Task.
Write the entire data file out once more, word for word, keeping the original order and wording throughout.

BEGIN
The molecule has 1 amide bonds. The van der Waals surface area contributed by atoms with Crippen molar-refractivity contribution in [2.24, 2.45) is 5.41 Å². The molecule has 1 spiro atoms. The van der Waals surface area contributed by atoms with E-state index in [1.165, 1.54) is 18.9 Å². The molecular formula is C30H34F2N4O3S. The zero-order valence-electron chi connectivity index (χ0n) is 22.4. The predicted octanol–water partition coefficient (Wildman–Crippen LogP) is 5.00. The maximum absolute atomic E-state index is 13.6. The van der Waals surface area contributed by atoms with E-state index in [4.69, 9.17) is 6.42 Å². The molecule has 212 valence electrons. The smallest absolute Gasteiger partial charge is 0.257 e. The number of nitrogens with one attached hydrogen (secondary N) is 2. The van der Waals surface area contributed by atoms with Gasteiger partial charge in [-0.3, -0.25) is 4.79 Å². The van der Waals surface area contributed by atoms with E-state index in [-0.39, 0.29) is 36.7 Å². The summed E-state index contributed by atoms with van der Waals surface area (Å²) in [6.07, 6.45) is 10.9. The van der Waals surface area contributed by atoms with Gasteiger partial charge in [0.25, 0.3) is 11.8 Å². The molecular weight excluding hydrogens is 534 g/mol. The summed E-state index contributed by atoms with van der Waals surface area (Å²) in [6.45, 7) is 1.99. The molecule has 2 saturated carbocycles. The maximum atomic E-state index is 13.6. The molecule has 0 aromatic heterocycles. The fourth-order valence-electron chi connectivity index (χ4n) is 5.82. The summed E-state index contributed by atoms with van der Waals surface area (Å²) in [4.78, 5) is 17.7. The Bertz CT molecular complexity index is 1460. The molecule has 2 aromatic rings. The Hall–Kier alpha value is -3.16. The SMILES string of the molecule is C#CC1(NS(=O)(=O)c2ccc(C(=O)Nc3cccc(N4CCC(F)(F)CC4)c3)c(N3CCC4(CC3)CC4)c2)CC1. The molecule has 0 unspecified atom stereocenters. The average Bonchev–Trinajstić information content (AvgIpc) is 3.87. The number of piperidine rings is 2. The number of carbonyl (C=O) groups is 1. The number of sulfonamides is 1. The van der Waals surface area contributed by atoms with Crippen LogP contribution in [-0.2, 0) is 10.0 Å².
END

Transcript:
The molecule has 1 amide bonds. The van der Waals surface area contributed by atoms with Crippen molar-refractivity contribution in [2.24, 2.45) is 5.41 Å². The molecule has 1 spiro atoms. The van der Waals surface area contributed by atoms with E-state index in [1.165, 1.54) is 18.9 Å². The molecular formula is C30H34F2N4O3S. The zero-order valence-electron chi connectivity index (χ0n) is 22.4. The predicted octanol–water partition coefficient (Wildman–Crippen LogP) is 5.00. The maximum absolute atomic E-state index is 13.6. The van der Waals surface area contributed by atoms with E-state index in [4.69, 9.17) is 6.42 Å². The molecule has 212 valence electrons. The smallest absolute Gasteiger partial charge is 0.257 e. The number of nitrogens with one attached hydrogen (secondary N) is 2. The van der Waals surface area contributed by atoms with Gasteiger partial charge in [-0.3, -0.25) is 4.79 Å². The van der Waals surface area contributed by atoms with E-state index in [-0.39, 0.29) is 36.7 Å². The summed E-state index contributed by atoms with van der Waals surface area (Å²) in [6.07, 6.45) is 10.9. The van der Waals surface area contributed by atoms with Gasteiger partial charge in [0.25, 0.3) is 11.8 Å². The molecular weight excluding hydrogens is 534 g/mol. The summed E-state index contributed by atoms with van der Waals surface area (Å²) in [6.45, 7) is 1.99. The molecule has 2 saturated carbocycles. The maximum atomic E-state index is 13.6. The molecule has 0 aromatic heterocycles. The fourth-order valence-electron chi connectivity index (χ4n) is 5.82. The summed E-state index contributed by atoms with van der Waals surface area (Å²) in [4.78, 5) is 17.7. The Bertz CT molecular complexity index is 1460. The molecule has 2 aromatic rings. The Hall–Kier alpha value is -3.16. The SMILES string of the molecule is C#CC1(NS(=O)(=O)c2ccc(C(=O)Nc3cccc(N4CCC(F)(F)CC4)c3)c(N3CCC4(CC3)CC4)c2)CC1. The molecule has 0 unspecified atom stereocenters. The average Bonchev–Trinajstić information content (AvgIpc) is 3.87. The number of piperidine rings is 2. The number of carbonyl (C=O) groups is 1. The number of sulfonamides is 1. The van der Waals surface area contributed by atoms with Crippen LogP contribution in [-0.2, 0) is 10.0 Å².